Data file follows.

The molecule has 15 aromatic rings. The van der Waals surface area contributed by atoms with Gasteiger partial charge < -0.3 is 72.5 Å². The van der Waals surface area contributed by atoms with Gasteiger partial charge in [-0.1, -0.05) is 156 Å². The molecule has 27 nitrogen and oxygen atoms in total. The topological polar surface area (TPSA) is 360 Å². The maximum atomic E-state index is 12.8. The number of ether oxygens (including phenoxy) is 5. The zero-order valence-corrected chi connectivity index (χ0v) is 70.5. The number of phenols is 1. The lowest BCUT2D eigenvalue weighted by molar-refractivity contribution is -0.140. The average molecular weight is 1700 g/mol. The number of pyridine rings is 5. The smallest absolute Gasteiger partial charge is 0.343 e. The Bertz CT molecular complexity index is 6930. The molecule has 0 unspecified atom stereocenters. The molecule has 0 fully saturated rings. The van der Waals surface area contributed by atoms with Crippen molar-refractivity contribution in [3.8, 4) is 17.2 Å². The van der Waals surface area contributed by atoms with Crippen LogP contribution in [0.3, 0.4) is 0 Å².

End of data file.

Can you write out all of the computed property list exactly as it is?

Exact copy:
The molecule has 15 aromatic rings. The van der Waals surface area contributed by atoms with Gasteiger partial charge < -0.3 is 72.5 Å². The van der Waals surface area contributed by atoms with Gasteiger partial charge in [-0.1, -0.05) is 156 Å². The molecule has 27 nitrogen and oxygen atoms in total. The topological polar surface area (TPSA) is 360 Å². The maximum atomic E-state index is 12.8. The number of ether oxygens (including phenoxy) is 5. The zero-order valence-corrected chi connectivity index (χ0v) is 70.5. The number of phenols is 1. The lowest BCUT2D eigenvalue weighted by molar-refractivity contribution is -0.140. The average molecular weight is 1700 g/mol. The number of pyridine rings is 5. The smallest absolute Gasteiger partial charge is 0.343 e. The Bertz CT molecular complexity index is 6930. The molecule has 0 unspecified atom stereocenters. The molecule has 0 fully saturated rings. The van der Waals surface area contributed by atoms with Crippen molar-refractivity contribution in [3.8, 4) is 17.2 Å². The van der Waals surface area contributed by atoms with Crippen LogP contribution in [0.3, 0.4) is 0 Å².